However, depending on the material from which it is made, the shaped block has other possible functions. In particular, the shaped block can be made from a material which is able to support the vehicle, so that the vehicle can travel over the shaped block integrated into the track. Concrete can be considered as a suitable material for this purpose.
Alternatively or additionally, the shaped block can be made from electrically insulating material, so that it serves a protective function against short-circuit and unintentional contacting by objects and persons. Again, concrete is a suitable material, as well as plastics with electrically insulating properties. For example, it is known from railway track construction to arrange components between the rails and above the anchoring of the rails for the purpose of sound damping. These components can be produced by appropriate shaping as shaped blocks according to the invention.
A shaped block should therefore not be understood exclusively as a component made from sold, essentially incompressible material. The shaped block can also be made from elastically deformable material. The shaped block can also have regions connected to one another and made from different materials. If concrete is used for the shaped block, the concrete is preferably free from reinforcement made from metal. Rather, concrete of a different type, for example, with fibre components (e.g. glass fibres) is preferred. Polymer concrete can also be used. Instead of concrete, grout can be used as material for the shaped block, which may be reinforced by fibres, such as glass fibres.
The lack of reinforcement made from metal prevents the occurrence of unintended interactions with the conductor arrangement or the reinforcement even shielding the alternating electromagnetic field from the region traversed by an inductive receiver of the vehicle when the vehicle travels along the route. However, it is also possible for the shaped block to comprise electrically conductive material in pro-determined regions in order to achieve shielding of the surroundings against the alternating electromagnetic fields generated by the conductor arrangement in these regions. For example, a shaped block which is to be arranged beneath the track route in or on the ground can have such shielding in its lower region. The spaces for laying the electrical line or lines are then situated above the shielding. Alternatively or additionally, shielding of this type can also be integrated in the shaped block laterally of the spaces for laying the electric lines.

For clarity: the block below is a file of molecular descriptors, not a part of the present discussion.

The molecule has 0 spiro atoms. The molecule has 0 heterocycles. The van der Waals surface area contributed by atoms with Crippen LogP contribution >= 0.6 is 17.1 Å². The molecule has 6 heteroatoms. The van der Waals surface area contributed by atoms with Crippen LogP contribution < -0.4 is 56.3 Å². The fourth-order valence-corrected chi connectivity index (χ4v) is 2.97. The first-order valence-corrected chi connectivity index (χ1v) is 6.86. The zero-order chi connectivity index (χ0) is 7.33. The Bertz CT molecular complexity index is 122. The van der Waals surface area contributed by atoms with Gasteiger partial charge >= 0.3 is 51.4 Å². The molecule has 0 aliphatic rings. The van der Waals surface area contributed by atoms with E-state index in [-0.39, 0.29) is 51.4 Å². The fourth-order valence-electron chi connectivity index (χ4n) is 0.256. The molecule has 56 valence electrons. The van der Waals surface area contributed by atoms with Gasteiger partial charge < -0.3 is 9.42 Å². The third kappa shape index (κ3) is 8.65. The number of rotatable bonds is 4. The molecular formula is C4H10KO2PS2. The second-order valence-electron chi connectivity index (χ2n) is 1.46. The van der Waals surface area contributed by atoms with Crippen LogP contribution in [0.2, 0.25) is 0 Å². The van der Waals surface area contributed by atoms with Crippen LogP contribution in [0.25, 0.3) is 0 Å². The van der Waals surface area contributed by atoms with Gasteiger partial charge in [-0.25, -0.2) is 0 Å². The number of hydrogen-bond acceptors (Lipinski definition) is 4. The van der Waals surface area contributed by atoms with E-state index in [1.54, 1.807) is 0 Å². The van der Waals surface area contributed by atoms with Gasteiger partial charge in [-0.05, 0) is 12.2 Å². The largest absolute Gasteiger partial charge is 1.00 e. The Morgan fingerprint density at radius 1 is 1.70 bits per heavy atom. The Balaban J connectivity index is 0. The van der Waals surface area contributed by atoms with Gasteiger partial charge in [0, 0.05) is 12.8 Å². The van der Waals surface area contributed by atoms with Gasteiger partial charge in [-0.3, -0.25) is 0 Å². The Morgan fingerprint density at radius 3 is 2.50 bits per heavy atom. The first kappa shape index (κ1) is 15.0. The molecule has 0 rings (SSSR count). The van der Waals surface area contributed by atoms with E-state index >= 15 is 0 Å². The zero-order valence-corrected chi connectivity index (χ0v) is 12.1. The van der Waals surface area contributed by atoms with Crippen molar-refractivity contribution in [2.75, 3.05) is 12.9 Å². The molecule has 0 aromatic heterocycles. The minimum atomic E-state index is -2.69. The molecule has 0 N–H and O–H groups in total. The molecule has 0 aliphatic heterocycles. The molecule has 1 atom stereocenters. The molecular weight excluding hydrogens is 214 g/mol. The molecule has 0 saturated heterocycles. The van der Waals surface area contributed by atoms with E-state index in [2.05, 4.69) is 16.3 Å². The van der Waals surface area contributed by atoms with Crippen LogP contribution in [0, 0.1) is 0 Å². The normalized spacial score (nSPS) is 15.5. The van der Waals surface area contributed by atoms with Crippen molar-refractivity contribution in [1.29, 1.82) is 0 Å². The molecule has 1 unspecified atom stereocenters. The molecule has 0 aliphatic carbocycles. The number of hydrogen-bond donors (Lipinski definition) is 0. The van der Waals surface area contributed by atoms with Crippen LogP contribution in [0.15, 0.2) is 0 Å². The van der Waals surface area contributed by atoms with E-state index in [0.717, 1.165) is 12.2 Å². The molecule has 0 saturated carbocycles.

The shaped block is preferably cast, as is known per se from the manufacturing of pre-cast concrete or grout parts or plastics elements for building use. The spaces for accommodating the line sections can be made in the casting process and/or subsequently introduced into the shaped block. The spaces formed by the shaped block are preferably situated at the surface of the shaped block. The invention essentially also includes the case that the shaped block comprises at least one space which comprises a closed peripheral edge with the exception of an entry aperture and en exit aperture through which the electric line is fed, in order to position the line section in the space. However, the construction with the spaces formed on the upper surface to accommodate the line sections is preferred since the laying of the electric line or lines is simpler and it is also possible to exchange the electric line or the shaped block at a later time from above.